North Korea’s Arirang smartphone has been upgraded. Recent photos of one of the phones show a new model that features an updated version of Google’s Android operating system.
The phone was spotted by Aram Pan, a Singapore-based photographer who has made several trips to North Korea. He first posted them on his DPRK 360 Facebook page.
The Arirang smartphone first received publicity in August 2013 when the state news agency reported on a visit by Kim Jong Un to a cellphone factory. The “May 11 Factory” reportedly produced the phone, but it was later identified as based on the U1201 produced by China’s Uniscope Communication.
Pan’s photos of the Arirang handset used by his tour guide show a new model but, like the last model, the phone doesn’t appear to be made in North Korea.
The new version can be identified by its model number, shown here in the “About” screen as “AP121.” The previous model was the “AS1201.”
The phone is also running an updated version of Google’s Android operating system. Version 4.2.1 is a variant of “Jelly Bean,” which first debuted in 2012. The last phone ran version 4.0.4, “Ice Cream Sandwich,” that came out in 2011.
And to confirm its recent status, the “build date” of the operating system is listed as August 27, 2014.
The phone shown in the photos is connected to a cellular network called “46706.”
This is the ID number that all cellular networks transmit. In this case, 46706 is used by the network Koryolink offers North Korean citizens. On it, users can call other local numbers and access the internal intranet.
A second network, 46705, is used by foreigners and allows international calling and Internet access, but not the ability to call local numbers.
It’s running on “HSDPA:8” technology, which indicates a 3G network capable of running at up to 7.2Mbps.
The display also indicates the phone is roaming. The SIM card in the handset was supposedly a local one so it’s unclear why it would show as roaming on the local network.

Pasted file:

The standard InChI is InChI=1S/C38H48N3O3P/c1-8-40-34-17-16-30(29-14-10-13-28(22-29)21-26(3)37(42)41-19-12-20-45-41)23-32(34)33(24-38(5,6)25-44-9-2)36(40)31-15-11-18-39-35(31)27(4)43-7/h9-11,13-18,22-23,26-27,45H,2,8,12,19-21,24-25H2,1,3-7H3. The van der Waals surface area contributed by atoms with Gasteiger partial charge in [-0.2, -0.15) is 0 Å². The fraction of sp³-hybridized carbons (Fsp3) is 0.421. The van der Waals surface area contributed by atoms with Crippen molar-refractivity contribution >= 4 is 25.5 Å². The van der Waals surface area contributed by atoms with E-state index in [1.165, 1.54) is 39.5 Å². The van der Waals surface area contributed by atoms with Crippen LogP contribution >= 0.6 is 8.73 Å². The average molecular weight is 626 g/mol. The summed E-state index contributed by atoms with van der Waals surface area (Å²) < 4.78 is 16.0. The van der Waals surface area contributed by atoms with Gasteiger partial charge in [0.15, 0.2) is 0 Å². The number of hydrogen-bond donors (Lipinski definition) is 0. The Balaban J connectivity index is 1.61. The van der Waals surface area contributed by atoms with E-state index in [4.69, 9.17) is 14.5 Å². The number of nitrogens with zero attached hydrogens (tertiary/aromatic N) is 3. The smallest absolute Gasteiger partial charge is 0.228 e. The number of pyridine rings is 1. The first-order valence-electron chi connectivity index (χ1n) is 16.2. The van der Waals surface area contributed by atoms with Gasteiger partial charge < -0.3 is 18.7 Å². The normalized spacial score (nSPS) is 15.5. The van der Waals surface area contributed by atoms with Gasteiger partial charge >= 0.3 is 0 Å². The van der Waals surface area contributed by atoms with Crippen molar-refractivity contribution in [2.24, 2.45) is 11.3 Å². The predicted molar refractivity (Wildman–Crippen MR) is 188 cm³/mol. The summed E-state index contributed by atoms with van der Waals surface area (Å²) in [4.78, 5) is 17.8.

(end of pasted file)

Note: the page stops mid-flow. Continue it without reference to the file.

A photo of the inside of the phone reveals dual SIM card slots and a third slot for a micro SD memory card. The phone pictured has a single Koryolink SIM card inserted. Dual-SIM phones are popular in other countries because they allow for two phone numbers to be used from a single phone, sometimes to reduce the cost of calls or sometimes to run numbers from two countries on a single device.
An obvious question with any North Korean electronics product like this is where does the phone come from? When North Korean media reports such new phones, tablet PCs or other electronic gizmos, it usually claims that they are domestically made but that is usually not the case.
This phone appears to very closely resemble the W200 handset produced by China’s Shenzhen Hongjiayuan Communication Technology, a Shenzhen-based manufacturing company that uses the THL brand name. (Spotted by Blog of Mobile)
Here’s the inside view of the THL W200. Note not just the general similarity but the specific details such as location of screws, lugs for the rear plastic cover and grill holes in the bottom of the phone.
And here’s the W200 from the front.
An immediate difference is the three small holes on the upper left of the phone’s face, adjacent to the earpiece. They don’t appear to be present on the photos of the new Arirang smartphone, so it’s possible the Arirang is a slightly different model or perhaps is missing a few features in the W200.